They estimated the eldest child, presumed to be Edward V, was between 12 and 13 years old, and the youngest, presumed to be Richard, was between nine and 11 years old. Tanner and Wright based their age estimation on the presence of unfused bones, bones that have not finished growing; the presence of some primary teeth, also known as baby teeth; and the partial or complete eruption of adult dentition. The age estimation fits the profile of the princes since Edward V was 12 years old and Richard was about 10 years old when they disappeared.

The authors further hypothesized that the juveniles were related due to the presence of wormian bones, extra pieces of bone growth between sutures (or joints) of the cranium. 

Tanner and Wright also asserted that the cause of death was asphyxiation through suffocation based on the presence of brown stains on Edward’s skull. The stains started right below the orbits and reached the mandible (jaw bone). The authors argued that the force behind the suffocation was so great that blood pooled and settled in the face, and this blood left brown stains on the facial bones. 

Due to the ages of the remains, the belief that children in the ossuary were related, and the cause of death, Tanner and Wright concluded that these bones belonged to little Edward V and Richard, Duke of York. The bones were resealed in the urn and returned to their home in the Lady Chapel of Westminster Abbey.

Another look at the bones

The Tanner and Wright identification was based on some questionable assumptions and pre-dates forensic and archaeological advances that could positively identify the bones. In the journal article "The Bones in the Abbey," Nigel Bramwell and Roger Byard point out some of the problems with the 1933 analysis.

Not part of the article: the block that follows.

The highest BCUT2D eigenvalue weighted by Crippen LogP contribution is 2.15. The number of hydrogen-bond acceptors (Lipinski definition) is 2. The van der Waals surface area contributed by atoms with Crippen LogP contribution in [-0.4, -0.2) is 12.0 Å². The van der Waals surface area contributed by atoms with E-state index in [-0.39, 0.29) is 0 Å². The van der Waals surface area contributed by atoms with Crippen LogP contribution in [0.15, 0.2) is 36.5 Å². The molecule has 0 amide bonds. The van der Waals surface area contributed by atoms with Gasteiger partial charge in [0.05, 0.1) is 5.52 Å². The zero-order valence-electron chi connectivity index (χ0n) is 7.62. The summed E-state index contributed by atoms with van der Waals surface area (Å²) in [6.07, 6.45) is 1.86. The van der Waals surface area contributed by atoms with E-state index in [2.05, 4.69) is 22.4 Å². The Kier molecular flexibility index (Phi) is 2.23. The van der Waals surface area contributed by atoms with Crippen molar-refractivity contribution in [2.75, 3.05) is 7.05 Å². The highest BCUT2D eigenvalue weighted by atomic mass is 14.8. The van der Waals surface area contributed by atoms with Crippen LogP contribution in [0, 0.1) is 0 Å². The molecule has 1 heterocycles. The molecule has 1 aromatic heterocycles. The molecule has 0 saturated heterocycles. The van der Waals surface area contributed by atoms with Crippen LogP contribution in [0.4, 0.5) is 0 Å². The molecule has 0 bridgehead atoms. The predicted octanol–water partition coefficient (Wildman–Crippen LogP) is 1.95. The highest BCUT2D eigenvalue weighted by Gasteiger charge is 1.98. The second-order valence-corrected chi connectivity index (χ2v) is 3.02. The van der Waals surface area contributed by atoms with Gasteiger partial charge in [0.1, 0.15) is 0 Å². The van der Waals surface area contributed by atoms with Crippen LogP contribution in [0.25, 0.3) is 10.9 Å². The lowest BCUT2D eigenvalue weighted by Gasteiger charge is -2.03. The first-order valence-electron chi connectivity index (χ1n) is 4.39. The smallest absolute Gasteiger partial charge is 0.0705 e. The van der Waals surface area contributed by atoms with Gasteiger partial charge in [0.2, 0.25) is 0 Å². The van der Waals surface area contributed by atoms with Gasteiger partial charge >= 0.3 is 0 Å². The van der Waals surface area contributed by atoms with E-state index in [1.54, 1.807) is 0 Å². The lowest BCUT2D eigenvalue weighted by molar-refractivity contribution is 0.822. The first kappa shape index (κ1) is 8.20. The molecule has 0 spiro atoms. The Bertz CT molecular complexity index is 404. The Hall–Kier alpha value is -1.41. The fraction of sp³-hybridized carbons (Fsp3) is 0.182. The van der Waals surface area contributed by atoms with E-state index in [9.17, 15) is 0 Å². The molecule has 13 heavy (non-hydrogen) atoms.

According to Bramwell and Byard, the authors of the 1933 article made some questionable assertions. For example, they argued the two bodies in the urn are related based on the presence of wormian bones. However, wormian bones were not unusual in medieval populations so the likelihood is pretty good that two unrelated people would have this same trait.

Also, the finding of the cause of death, asphyxiation by suffocation, based on the presence of brown stains on the skull is problematic. Bramwell and Byard point out there is no forensic research to support that brown stains on facial bones are indicators of suffocation. After a corpse decomposes, any number of things, like soil or grave goods, can also stain bones. 

Tanner and Wright’s article pre-dates advances like DNA, discovered in 1953, and radiocarbon dating, developed in the 1940s. A DNA test could determine if the bones are male or female and establish a genetic relationship with Edward IV and Richard III. It is extremely difficult for forensic anthropologists to discern sex just by looking at the bones of a child because the bones are growing and the necessary morphological traits for sex determination might not yet be present.

Radiocarbon dating, or carbon-14 dating, could be used to find out when these children died. It is a tool commonly used by today’s anthropologists to date human remains found in an archaeological context.

To illustrate the science available to today’s archaeologists and forensic scientists, look at the identification of the body belonging to the man who allegedly killed the Princes in the Tower, King Richard III. Richard was killed on August 22, 1485 during the Battle of Bosworth, one of the bloodiest battles ever fought on English soil. His body was buried near the battlefield but the gravesite was eventually lost. Archaeologists found what they thought was Richard III’s remains on September 12, 2012. His bones were exhumed and identified using osteological analysis, radiocarbon dating and genetics. His face was even reconstructed using forensic techniques. 

The discovery of Richard III’s body renewed interest in the mysterious fate of his nephews. The Church of England has refused all requests for new forensic analysis of the urn contents. 

Dolly Stolze is a researcher and editor at Strange Remains, a blog site that specialized in forensic science, bioarchaeology and bizarre history. She has a master’s degree in forensic anthropology from California State University, Los Angeles.